Springfield, PA Disability (SSDI) Lawyer
Some studies show that Americans prepare for death’s expenses more than for the costs of living with a disability. Social Security Disability Insurance (SSDI) income is available for many Americans under 65 years old who suffer from a disability or whose spouse or dependent (under 22 years old) becomes disabled. About 5.4% of residents in Springfield under 65 have a disability. SSDI gives those residents a vital source of income.
Springfield residents receive high-quality legal representation at the full-service disability law practice of Young, Marr, Mallis & Associates. Their 80% rate in successful disability SSDI claims is due to their 30+ years of dedication and commitment to providing superb legal representation. Our fees are only paid if your application is approved and set within statutory limits. Call (215) 515-2954 to schedule a free consultation today.
Pennsylvania Social Security Disability Insurance Law
Old Age, Survivors, and Disability Insurance (OASDI) Benefits is the original name for SSDI. The SSDI defines disability differently than other federal programs in that there is a focus on the ability to work and earn income.
The way this program works is that you accumulate “work credits” over time. Not all credit requirements are the same. In addition, pursuant to 42 U.S.C. §423(d)(1) & (2), disability means:
- An inability to engage in any substantial gainful activity due to a medically determinable physical or mental impairment which can be expected to result in death, or which has lasted or is expected to last for a continuous period of not less than 12 months.
- Also, an individual is disabled only if their impairment is of such severity that they cannot engage in any other kind of substantially gainful work.
Based on the definitions above, Social Security claims examiners conduct a thorough review of your medical condition, work history, and income. With the assistance of your attorney, you can go through all your documentation and determine what to incorporate into your application. Even after you provide documentation, there are instances when Social Security examiners will ask you to be seen by their physicians as well.
SSA’s Definition of a Physical Impairment
A physical impairment refers to any anatomical, physiological, or psychological abnormalities shown in medically acceptable clinical and laboratory diagnostic tests, according to 42 U.S.C. § 423(d)(3). The federal guidelines provide impairment standards intended to provide examiners with an objective framework. However, there are multiple areas of potential misinterpretation concerning whether an impairment exists and if there are accommodating jobs available in the area.
You will be asked to provide information regarding your education and employment experience. The goal of the examiners is to determine the most work you can do, known as “residual functioning capacity” (RFC). This is because, if you are deemed eligible to work, your SSDI application will not be approved.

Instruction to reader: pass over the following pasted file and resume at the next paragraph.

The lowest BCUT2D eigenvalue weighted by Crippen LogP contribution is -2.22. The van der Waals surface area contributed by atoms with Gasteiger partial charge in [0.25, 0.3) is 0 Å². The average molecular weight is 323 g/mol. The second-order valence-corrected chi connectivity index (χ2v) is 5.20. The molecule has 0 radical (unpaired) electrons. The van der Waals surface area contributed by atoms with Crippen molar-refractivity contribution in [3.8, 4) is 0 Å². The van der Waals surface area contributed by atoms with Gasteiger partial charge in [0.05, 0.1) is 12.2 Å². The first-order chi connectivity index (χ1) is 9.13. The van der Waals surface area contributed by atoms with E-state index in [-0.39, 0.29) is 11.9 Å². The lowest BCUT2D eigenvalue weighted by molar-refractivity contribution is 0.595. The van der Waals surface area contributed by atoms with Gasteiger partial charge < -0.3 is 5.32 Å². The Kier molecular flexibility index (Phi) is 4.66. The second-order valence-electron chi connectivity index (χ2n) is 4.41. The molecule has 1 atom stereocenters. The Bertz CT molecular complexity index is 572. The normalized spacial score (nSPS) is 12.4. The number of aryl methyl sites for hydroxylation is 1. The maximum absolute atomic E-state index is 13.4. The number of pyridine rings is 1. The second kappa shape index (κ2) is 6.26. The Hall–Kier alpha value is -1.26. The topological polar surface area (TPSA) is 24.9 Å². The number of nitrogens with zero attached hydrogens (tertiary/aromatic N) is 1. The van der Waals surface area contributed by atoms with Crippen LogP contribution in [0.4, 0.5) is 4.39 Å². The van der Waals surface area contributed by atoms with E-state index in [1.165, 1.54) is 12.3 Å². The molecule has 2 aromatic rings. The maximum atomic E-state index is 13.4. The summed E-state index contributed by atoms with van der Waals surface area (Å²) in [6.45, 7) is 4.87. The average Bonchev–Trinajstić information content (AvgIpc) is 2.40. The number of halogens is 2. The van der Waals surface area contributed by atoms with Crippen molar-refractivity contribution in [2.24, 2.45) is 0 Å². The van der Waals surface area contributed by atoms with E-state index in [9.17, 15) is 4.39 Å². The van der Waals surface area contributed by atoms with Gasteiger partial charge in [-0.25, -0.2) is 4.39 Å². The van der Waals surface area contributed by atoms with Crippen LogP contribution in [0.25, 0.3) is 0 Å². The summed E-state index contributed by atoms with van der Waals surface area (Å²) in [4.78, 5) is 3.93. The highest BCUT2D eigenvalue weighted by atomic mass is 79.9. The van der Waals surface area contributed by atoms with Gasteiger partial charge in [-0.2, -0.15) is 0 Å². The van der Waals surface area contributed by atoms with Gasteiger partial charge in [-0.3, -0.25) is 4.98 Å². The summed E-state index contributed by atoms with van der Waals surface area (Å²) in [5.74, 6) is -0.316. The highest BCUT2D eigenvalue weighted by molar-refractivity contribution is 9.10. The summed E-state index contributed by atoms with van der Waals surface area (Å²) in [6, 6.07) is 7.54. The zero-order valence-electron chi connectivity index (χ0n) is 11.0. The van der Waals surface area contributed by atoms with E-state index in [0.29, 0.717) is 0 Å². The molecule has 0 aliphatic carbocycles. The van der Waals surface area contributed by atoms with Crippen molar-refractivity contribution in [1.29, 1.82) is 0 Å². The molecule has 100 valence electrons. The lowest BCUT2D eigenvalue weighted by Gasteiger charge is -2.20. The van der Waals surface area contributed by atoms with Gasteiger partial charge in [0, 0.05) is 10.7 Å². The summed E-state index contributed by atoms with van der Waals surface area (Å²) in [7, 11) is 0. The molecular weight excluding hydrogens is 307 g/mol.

Based on our experience, many applications fail because there are incomplete or leave questions unanswered regarding how your impairments make it impossible to work. Some of the common questions regarding your RFC level can include whether you can do sedentary, medium, or heavy work, based on your work history and skills.
Medical and Employment History Information Required for Disability Benefits
Your attorney can work with you to determine the types of information needed and can anticipate the issues that examiners may not understand. There are instances when, upon review of your medical evidence, you may be asked to attend a consultative examination by a physician chosen by the Social Security Administration. Also, Social Security examiners give much weight to recent medical tests and the information provided by your attending physician.
Moreover, your attorney can help you in establishing the reasons you’re disabled depending on whether:
- You are ineligible to do sedentary work
- Your medical condition has become complicated by other ailments, such as a severe depression
- Your previous skills can be taken into consideration
- You have multiple conditions that cause serious impairments
Additional Benefits of Social Security Disability Insurance
If you receive SSDI, you can also enroll in Medicare programs before the required age of 65 years old. You may be allowed to remain in the Medicare program even if your disability ends, possibly for up to eight years and six months after returning to work. Also, once your application is approved, you can receive:
- Monthly cash payments
- Vocational rehabilitation services
- Medical insurance
The monthly payment amount depends on the earnings on which you paid social security taxes and your number of eligible dependents. There is a “maximum family award” that typically equals roughly the amount to which the disabled individual is entitled, plus allowances for two dependents. A qualified disability attorney can help you answer questions as to the amount of SSDI benefits you should receive.
Our Springfield Disability Attorneys Can Help
If you or someone you know in Springfield needs assistance in filing SSDI application, call the dedicated attorneys of Young, Marr, Mallis & Associates. With decades of experience and a proven track record of successful applications, our lawyers are compassionate and understand the internal workings of the review process. Some of our members even worked at the Social Security Administration before joining our practice. Call (215) 515-2954 to schedule a consultation today.